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Discovering a connection between haemoglobin H and mental retardation


Work at the Department of Medicine at Oxford
David Weatherall Scientist
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We started off in the Department of Medicine with very little space, but my predecessor, Paul Beeson had got me there a little bit early, so that I could help in planning the John Radcliffe hospital, the new hospital in Oxford, and the Department of Medicine had a little bit of space and by then we’d kind of recruited, we had Doug Higgs developing his alpha chain interests, and we were starting just in that period before we moved to Oxford, with the preliminary kind of sorties into prenatal diagnosis. People had tried to use that chain method for globin chain analysis that we developed, and, because Bill Wood, when he was doing his thesis had shown that there were very small amounts of normal beta chain made very early during development, in some ways it makes you think about intelligent design almost, I mean, why on earth do we make, start making our adult haemoglobin that early, you know, right back at 15 weeks, 14 weeks, even earlier? And so it was becoming clear that if you could do globin synthesis on some form of foetal blood, there might be a chance, and I must say, our group, we were always more cautious than other people I think, and we were very nervous that that method would never be sensitive enough, but Kan, in the States and Modell here, just came and banged on our door, and said do it, and teach us how to do it, so we did, and both sides of the Atlantic, it started to work. And that was all just happening in that changeover period. It was, I, I think actually, looking back on that, it was I suppose quite gratifying at the time, because the methods for obtaining foetal blood, I mean, at first they were just prodding the placenta, and then having to try to purify the foetal cells and then, but then when the actual foetal blood sampling became, from the cord, became possible, that technology worked, and it worked for about ten years really, and was applied very widely in the Mediterranean, and here of course and in the States, and the foetal loss rate was gradually came down, the error rate came down, so it was quite a gratifying period, and of course it was taken over by DNA analysis. So that was the period of kind of interregnum before moving up to the John Radcliffe labs, and we had more space there, we started to recruit one or two more people and Kay Davis came and joined us for a while then, and we had an extraordinary character called Steve Reeders, who was a nephrologist who joined us. Just plonked himself down in my office, and said- I’m going to find the gene for polycystic kidney disease, so I said- oh, yeah, good luck, and of course we had this strong alpha chain group. I was particularly interested at that time in trying to expand our work, we were already kind of interested in malaria from the population genetics point of view, but more actually into the, into the kind of cellular mechanisms involved in all that, and so we were starting to diversify basically, and so during that period, I suppose the most interesting work was the beginning analysis of the alpha and beta thalassemias by Southern Blotting, and Doug Higgs got into that very early and it was very competitive with the Americans and in fact, over the next few years I think, it was really our group that characterised most of those important common deletions in, of both alpha zero and alpha plus thalassemia. As regards the malaria programme, I’d started that down in the John Radcliffe with a post-doc Rhodes scholar actually, Geof Pasvol, and again, we followed technology, because it just, in the kind of early 70s became possible to grow malarial parasites in culture. Ridiculous, people had tried for years, and then the group at Rockerfeller just found by accident that if shoved some of them in a bowl at reduced oxygen tension, they grew fine. And so we could, you could start to do in-vitro invasion studies at that stage, and we found that poor old Haldane was probably wrong actually, the, because he’s suggested that those little red cells the parasites wouldn’t, couldn’t get in, or if they got in they got kind of squashed, but they seemed to grow and develop beautifully in thalassemic cells. But the sickle cell story was quite interesting, in that if you did the incubations at oxygen tensions were, you would fine in the kind of venous cell to the circulation, the parasites didn’t develop and there were similar conclusions by the New York group, and also by Luzzatto, with a, using another method, and the idea of kind of suicidal infection and a parasite gets in a sickle cell and can’t complete its life cycle. It’s not bad, you never absolutely prove that, but it’s not a bad mechanism.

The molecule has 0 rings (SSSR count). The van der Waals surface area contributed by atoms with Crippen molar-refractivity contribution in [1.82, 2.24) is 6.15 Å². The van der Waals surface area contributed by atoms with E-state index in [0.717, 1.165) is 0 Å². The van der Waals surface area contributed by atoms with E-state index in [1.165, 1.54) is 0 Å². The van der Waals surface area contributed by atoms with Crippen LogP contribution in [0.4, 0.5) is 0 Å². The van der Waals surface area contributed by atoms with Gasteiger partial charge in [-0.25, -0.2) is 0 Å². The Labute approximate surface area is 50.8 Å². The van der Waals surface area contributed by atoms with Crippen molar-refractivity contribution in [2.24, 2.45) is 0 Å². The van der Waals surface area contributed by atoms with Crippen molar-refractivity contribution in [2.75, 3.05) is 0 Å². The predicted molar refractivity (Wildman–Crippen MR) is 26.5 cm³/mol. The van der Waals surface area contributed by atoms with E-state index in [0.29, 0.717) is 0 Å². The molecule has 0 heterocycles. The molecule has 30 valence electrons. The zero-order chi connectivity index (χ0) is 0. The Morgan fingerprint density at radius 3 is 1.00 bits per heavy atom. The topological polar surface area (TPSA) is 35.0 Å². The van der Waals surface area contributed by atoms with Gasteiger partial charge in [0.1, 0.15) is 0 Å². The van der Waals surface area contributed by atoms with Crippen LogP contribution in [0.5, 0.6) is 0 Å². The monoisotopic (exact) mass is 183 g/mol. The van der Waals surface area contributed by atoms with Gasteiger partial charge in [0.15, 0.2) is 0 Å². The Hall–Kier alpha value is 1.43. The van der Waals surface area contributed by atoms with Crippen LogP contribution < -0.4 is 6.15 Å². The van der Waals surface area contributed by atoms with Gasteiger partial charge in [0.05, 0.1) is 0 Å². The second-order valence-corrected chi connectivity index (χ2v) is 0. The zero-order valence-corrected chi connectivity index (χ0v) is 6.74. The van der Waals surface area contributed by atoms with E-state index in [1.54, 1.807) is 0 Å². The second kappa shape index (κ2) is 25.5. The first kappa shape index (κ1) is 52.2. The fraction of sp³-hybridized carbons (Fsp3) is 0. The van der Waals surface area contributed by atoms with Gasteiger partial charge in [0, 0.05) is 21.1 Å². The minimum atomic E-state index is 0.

British Scientist Sir David Weatherall (1933-2018) was a world renowned expert on blood diseases, in particular thalassaemias, and used his expertise to help control and prevent these diseases in developing countries. He founded the Institute of Molecular Medicine at Oxford in 1989 and was knighted in 1987.

Listeners: Marcus Pembrey

Marcus Pembrey, now Emeritus, was Professor of Paediatric Genetics at the Institute of Child Health, University College London and consultant clinical geneticist at Great Ormond Street Hospital for Children London. He is a visiting Professor at the University of Bristol UK, where he was the Director of Genetics within the Avon Longitudinal Study of Parents and Children until 2006. A past president of the European Society of Human Genetics, he is also the founding Chairman of the Progress Educational Trust.

Duration: 6 minutes, 18 seconds

Date story recorded: July 2007

Date story went live: 02 June 2008